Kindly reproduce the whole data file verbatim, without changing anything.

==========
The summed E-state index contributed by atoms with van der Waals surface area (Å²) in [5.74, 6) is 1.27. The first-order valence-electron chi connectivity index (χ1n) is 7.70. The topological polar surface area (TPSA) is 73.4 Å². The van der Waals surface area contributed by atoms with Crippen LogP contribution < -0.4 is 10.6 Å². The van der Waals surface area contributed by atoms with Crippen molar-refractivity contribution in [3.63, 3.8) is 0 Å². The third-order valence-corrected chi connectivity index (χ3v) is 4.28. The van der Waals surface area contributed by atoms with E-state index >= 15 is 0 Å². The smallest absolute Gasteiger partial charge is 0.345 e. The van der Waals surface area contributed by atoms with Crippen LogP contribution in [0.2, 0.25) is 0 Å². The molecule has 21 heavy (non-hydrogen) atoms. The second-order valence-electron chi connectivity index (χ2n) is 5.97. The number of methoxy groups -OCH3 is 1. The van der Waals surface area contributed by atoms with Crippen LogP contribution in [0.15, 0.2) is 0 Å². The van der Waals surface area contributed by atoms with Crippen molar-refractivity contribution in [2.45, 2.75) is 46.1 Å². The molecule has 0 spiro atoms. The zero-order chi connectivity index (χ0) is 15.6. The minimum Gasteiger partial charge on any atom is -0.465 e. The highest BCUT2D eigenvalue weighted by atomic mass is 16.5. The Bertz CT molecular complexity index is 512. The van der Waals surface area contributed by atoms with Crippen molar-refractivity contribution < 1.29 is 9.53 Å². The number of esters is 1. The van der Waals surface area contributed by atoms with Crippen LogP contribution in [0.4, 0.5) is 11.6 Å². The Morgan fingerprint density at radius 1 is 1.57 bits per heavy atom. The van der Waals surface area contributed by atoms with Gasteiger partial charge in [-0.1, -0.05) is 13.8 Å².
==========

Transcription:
The summed E-state index contributed by atoms with van der Waals surface area (Å²) in [5.74, 6) is 1.27. The first-order valence-electron chi connectivity index (χ1n) is 7.70. The topological polar surface area (TPSA) is 73.4 Å². The van der Waals surface area contributed by atoms with Crippen LogP contribution < -0.4 is 10.6 Å². The van der Waals surface area contributed by atoms with Crippen molar-refractivity contribution in [3.63, 3.8) is 0 Å². The third-order valence-corrected chi connectivity index (χ3v) is 4.28. The van der Waals surface area contributed by atoms with E-state index >= 15 is 0 Å². The smallest absolute Gasteiger partial charge is 0.345 e. The van der Waals surface area contributed by atoms with Crippen LogP contribution in [0.2, 0.25) is 0 Å². The molecule has 21 heavy (non-hydrogen) atoms. The second-order valence-electron chi connectivity index (χ2n) is 5.97. The number of methoxy groups -OCH3 is 1. The van der Waals surface area contributed by atoms with Crippen LogP contribution in [0.15, 0.2) is 0 Å². The van der Waals surface area contributed by atoms with Crippen molar-refractivity contribution in [2.45, 2.75) is 46.1 Å². The molecule has 0 spiro atoms. The zero-order chi connectivity index (χ0) is 15.6. The minimum Gasteiger partial charge on any atom is -0.465 e. The highest BCUT2D eigenvalue weighted by atomic mass is 16.5. The Bertz CT molecular complexity index is 512. The van der Waals surface area contributed by atoms with Crippen molar-refractivity contribution < 1.29 is 9.53 Å². The number of esters is 1. The van der Waals surface area contributed by atoms with Crippen LogP contribution in [0.4, 0.5) is 11.6 Å². The Morgan fingerprint density at radius 1 is 1.57 bits per heavy atom. The van der Waals surface area contributed by atoms with Gasteiger partial charge in [-0.1, -0.05) is 13.8 Å².